Georgia prison officers are investigating through fatal death

Three prisoners in almost half a week at Georgia state prisons, one who was murdered clearly and two suspected self-identity, officials said.

Raymond Nelson, 50, who was Calhoun State Prison, was the first 50-year-old, who was two years after completing a 10-year sentence because of a failure to register as a sex offender in Whitfield County. Nelson Garda received irresponsible in cell at 4:40 a.m. on February 4 in the prison outside of Albany, according to the Department of Corrections of Georgia. He was said to be dead at 7:45 a.m. about suspected suicide, prison officials said.

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The second death occurred on February 6.

Daquan Óg, 27, was a life sentence from conviction against armed robbery in Chatham 2011. He was a prisoner at the State of Smith's Prison in Tattnall County, about 65 miles west of Savannah.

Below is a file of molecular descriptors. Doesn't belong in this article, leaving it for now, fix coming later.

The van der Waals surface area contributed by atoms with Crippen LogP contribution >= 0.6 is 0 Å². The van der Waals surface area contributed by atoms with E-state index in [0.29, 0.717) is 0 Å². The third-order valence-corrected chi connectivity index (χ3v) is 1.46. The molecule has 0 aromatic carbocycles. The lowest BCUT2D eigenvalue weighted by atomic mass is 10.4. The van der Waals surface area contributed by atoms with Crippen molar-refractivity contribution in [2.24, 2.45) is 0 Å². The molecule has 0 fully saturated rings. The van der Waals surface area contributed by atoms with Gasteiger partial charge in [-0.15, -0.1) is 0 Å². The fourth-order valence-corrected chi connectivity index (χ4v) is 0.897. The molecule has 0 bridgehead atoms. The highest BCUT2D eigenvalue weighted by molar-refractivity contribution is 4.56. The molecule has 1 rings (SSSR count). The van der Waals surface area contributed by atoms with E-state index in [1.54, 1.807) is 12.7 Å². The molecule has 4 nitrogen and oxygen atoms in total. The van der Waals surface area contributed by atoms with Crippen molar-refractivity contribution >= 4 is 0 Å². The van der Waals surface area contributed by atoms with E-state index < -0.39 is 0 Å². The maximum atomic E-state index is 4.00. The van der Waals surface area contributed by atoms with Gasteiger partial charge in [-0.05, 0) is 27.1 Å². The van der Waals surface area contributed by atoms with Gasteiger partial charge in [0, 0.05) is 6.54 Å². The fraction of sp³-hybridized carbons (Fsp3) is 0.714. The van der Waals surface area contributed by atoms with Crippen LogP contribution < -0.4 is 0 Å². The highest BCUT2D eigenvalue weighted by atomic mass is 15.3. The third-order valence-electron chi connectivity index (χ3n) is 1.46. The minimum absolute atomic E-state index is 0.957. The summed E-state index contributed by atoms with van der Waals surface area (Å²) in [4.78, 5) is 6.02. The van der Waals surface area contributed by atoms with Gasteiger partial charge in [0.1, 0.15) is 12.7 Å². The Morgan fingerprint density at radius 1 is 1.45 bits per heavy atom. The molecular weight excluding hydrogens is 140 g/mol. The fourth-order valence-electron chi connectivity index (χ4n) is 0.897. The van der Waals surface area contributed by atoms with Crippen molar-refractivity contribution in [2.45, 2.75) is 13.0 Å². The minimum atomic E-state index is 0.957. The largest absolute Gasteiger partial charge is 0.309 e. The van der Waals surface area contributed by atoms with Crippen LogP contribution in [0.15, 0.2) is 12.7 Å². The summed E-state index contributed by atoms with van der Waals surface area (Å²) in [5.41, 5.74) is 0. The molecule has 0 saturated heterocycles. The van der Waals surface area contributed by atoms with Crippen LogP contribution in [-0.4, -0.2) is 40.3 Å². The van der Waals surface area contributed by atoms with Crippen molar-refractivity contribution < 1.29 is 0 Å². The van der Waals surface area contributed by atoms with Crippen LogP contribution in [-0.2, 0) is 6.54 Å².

"Agents have the reason to believe that the inhabitant has died as a result of injuries received during changes related to other venues," said prison officials in the release of news.

He died at 1:42 p.m. at the Memorial Hospital in Savannah from a clear tension, says Bobby Brannen, Coroner of County Tattnall, the Atlanta Journal-Constitution. Brannen said he could not give more information about the death of an investigation.

It is not clear if anyone has been charged with death. The correct refusal section refused to say.

The third death happened on Tuesday.

The David Payne received inconsistent in his cell at 8:40 a.m. In Baldwin State Prison near Milledgeville, prison officers said.

Officials said workers worked "safeguards", but he was dead dead at 10:30 a.m. at the prison. Officials also reported suicide about his death.

Payne was a 30-year-old, six-year-olds of 18-year-old from assaulted atrocities at the end of County Stephens.

The three deaths are under investigation by the Department of State Corrections.

In recent years, the number of US government deaths investigated as suicide has risen. Demonstrators advocate the rise in the lack of mental health care and the use of Georgia in relation to solitary border.

State correction officials say they have been working to reduce suicide.

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